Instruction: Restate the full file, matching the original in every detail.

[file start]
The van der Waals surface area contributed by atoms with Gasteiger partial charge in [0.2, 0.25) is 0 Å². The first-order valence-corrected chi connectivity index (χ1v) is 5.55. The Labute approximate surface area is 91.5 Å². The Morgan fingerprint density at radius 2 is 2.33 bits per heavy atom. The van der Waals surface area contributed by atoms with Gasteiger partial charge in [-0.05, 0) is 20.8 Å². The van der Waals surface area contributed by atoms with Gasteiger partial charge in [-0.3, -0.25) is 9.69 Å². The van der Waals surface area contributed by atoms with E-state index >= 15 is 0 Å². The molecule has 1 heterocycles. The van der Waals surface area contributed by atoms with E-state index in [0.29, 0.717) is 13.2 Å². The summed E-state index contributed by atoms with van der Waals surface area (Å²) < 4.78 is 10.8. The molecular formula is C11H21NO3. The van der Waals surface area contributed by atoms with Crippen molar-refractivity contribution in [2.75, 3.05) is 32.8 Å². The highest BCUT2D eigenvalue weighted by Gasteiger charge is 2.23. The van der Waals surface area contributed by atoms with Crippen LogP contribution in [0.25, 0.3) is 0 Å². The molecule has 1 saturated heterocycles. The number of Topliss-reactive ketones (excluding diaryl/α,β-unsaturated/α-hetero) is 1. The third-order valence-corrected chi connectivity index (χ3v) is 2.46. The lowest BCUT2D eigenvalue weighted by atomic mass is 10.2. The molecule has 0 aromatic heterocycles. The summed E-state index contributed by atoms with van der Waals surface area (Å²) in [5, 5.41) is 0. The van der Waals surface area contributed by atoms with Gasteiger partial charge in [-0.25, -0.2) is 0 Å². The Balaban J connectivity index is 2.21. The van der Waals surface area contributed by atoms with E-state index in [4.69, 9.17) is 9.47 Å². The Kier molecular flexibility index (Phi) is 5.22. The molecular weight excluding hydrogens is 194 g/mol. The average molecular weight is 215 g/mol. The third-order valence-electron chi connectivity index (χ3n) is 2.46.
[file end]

The van der Waals surface area contributed by atoms with Gasteiger partial charge in [0.2, 0.25) is 0 Å². The first-order valence-corrected chi connectivity index (χ1v) is 5.55. The Labute approximate surface area is 91.5 Å². The Morgan fingerprint density at radius 2 is 2.33 bits per heavy atom. The van der Waals surface area contributed by atoms with Gasteiger partial charge in [-0.05, 0) is 20.8 Å². The van der Waals surface area contributed by atoms with Gasteiger partial charge in [-0.3, -0.25) is 9.69 Å². The van der Waals surface area contributed by atoms with E-state index >= 15 is 0 Å². The molecule has 1 heterocycles. The van der Waals surface area contributed by atoms with E-state index in [0.29, 0.717) is 13.2 Å². The summed E-state index contributed by atoms with van der Waals surface area (Å²) < 4.78 is 10.8. The molecular formula is C11H21NO3. The van der Waals surface area contributed by atoms with Crippen molar-refractivity contribution in [2.75, 3.05) is 32.8 Å². The highest BCUT2D eigenvalue weighted by Gasteiger charge is 2.23. The van der Waals surface area contributed by atoms with Crippen LogP contribution in [0.25, 0.3) is 0 Å². The molecule has 1 saturated heterocycles. The number of Topliss-reactive ketones (excluding diaryl/α,β-unsaturated/α-hetero) is 1. The third-order valence-corrected chi connectivity index (χ3v) is 2.46. The lowest BCUT2D eigenvalue weighted by atomic mass is 10.2. The molecule has 0 aromatic heterocycles. The summed E-state index contributed by atoms with van der Waals surface area (Å²) in [5, 5.41) is 0. The van der Waals surface area contributed by atoms with Gasteiger partial charge in [-0.25, -0.2) is 0 Å². The Balaban J connectivity index is 2.21. The van der Waals surface area contributed by atoms with E-state index in [4.69, 9.17) is 9.47 Å². The Kier molecular flexibility index (Phi) is 5.22. The molecular weight excluding hydrogens is 194 g/mol. The average molecular weight is 215 g/mol. The third-order valence-electron chi connectivity index (χ3n) is 2.46.